Oracle Corp chief executive officer Larry Ellison said his company continues to grow stronger as many rival software makers weaken, clearing the way for other takeover quests besides Oracle's current US$7.7 billion bid for PeopleSoft Inc.
"We are going into a world of haves and have nots," Ellison told about 125 analysts at the company's Redwood Shores, California headquarters on Wednesday.
"This is not an industry that will stay forever young. It will consolidate like the railroad industry," he said.
In Ellison's vision, the software industry will be dominated by Oracle, Microsoft Inc, IBM Corp and Germany-based SAP while other software makers either die or are taken over.
The remarks echoed a theme that Ellison has been emphasizing since Oracle launched its hostile bid for PeopleSoft 13 months ago. The idea has gained more resonance this month as a long list of software makers, including PeopleSoft, announced financial shortfalls for the quarter ended last month.
During an hour-long question-and-answer session, Ellison said industry analysts hoping for better times will be disappointed.
"This is the recovery. Enjoy it," Ellison said. "We are not going back to the lunacy" of the dot-com boom that propelled many software makers a few years ago.
He believes the phenomenon will work in Oracle's favor, allowing his cash-rich company to snap up some of its struggling Silicon Valley neighbors.
"I think we will have an opportunity to buy a lot of companies right next to us and some of them are being run by ex-Oracle employees," Ellison said.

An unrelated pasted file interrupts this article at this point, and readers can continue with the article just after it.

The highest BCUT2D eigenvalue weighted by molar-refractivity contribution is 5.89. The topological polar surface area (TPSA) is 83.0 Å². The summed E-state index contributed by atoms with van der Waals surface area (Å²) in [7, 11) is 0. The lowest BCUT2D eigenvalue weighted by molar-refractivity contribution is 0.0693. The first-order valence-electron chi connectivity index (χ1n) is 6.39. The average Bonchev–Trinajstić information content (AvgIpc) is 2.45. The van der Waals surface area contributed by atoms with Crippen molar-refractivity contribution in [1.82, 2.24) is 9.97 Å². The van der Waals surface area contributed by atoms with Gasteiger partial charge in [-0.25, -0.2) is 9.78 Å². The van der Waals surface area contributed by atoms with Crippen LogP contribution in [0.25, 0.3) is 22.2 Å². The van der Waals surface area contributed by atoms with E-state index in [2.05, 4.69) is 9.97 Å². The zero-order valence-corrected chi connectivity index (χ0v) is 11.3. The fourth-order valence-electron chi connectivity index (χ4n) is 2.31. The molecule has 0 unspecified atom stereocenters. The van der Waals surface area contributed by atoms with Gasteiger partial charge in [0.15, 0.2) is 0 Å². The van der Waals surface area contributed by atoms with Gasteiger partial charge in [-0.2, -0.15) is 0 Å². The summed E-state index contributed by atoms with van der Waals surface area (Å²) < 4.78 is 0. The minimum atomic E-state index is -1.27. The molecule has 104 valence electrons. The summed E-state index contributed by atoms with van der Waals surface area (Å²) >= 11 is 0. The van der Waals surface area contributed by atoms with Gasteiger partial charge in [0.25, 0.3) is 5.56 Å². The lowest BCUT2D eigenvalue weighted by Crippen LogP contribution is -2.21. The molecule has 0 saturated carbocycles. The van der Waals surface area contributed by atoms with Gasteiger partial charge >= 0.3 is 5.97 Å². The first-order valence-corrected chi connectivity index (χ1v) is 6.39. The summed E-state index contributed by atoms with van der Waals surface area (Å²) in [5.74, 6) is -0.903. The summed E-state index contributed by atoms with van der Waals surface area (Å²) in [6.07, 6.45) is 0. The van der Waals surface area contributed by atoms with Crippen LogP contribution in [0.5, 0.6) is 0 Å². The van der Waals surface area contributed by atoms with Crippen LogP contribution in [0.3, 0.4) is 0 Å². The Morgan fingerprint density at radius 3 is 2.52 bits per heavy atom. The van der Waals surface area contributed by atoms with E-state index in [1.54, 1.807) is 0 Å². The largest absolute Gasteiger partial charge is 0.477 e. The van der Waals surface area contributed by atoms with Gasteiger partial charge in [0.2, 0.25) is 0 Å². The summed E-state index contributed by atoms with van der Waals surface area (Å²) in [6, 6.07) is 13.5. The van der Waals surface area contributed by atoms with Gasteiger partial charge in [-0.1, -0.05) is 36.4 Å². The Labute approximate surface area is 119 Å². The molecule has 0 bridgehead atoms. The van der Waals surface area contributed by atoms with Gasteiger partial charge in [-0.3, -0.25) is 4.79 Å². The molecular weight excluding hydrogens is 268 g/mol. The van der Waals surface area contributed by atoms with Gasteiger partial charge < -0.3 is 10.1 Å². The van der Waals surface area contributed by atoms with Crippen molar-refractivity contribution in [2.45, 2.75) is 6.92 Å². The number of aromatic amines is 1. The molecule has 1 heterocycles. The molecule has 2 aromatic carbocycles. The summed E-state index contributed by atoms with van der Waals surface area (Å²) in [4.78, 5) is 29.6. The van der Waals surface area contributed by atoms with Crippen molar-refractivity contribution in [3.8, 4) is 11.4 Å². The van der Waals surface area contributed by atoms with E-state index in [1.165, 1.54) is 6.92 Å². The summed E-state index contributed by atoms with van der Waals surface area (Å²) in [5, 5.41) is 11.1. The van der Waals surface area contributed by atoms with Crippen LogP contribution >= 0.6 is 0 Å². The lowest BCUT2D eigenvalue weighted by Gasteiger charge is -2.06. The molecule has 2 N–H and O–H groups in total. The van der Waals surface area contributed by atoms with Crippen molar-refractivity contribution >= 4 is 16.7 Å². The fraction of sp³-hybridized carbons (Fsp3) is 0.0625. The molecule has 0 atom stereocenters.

He emphasized he wasn't referring to PeopleSoft, which is run by former Oracle executive Craig Conway.
The comments appeared be veiled references to two other Silicon Valley software makers, Siebel Systems and Veritas Software, that have disillusioned investors by missing their earnings targets. Siebel's chairman is former Oracle executive Tom Siebel and Veritas' chief executive officer is also a former Ellison lieutenant, Gary Bloom.
Another possibility is software maker Business Objects, a France-based company with a large Silicon Valley office and another former Oracle executive, Bernard Liautaud, at the helm.
Ellison said it's unlikely Oracle will launch another takeover attempt until its pursuit of PeopleSoft is resolved. The Justice Department is seeking to block the US$21-per-share offer in an antitrust trial that wrapped up more than 100 hours of testimony earlier this month.
Closing arguments are set for next Tuesday and a decision is expected to be issued by early September, Oracle co-president Safra Catz said on Wednesday.
More analysts and investors recently have been predicting Oracle has a good chance of winning a favorable decision, a reverse of the prevailing sentiment before the trial began in early last month.
That change in opinion has helped lift PeopleSoft's stock.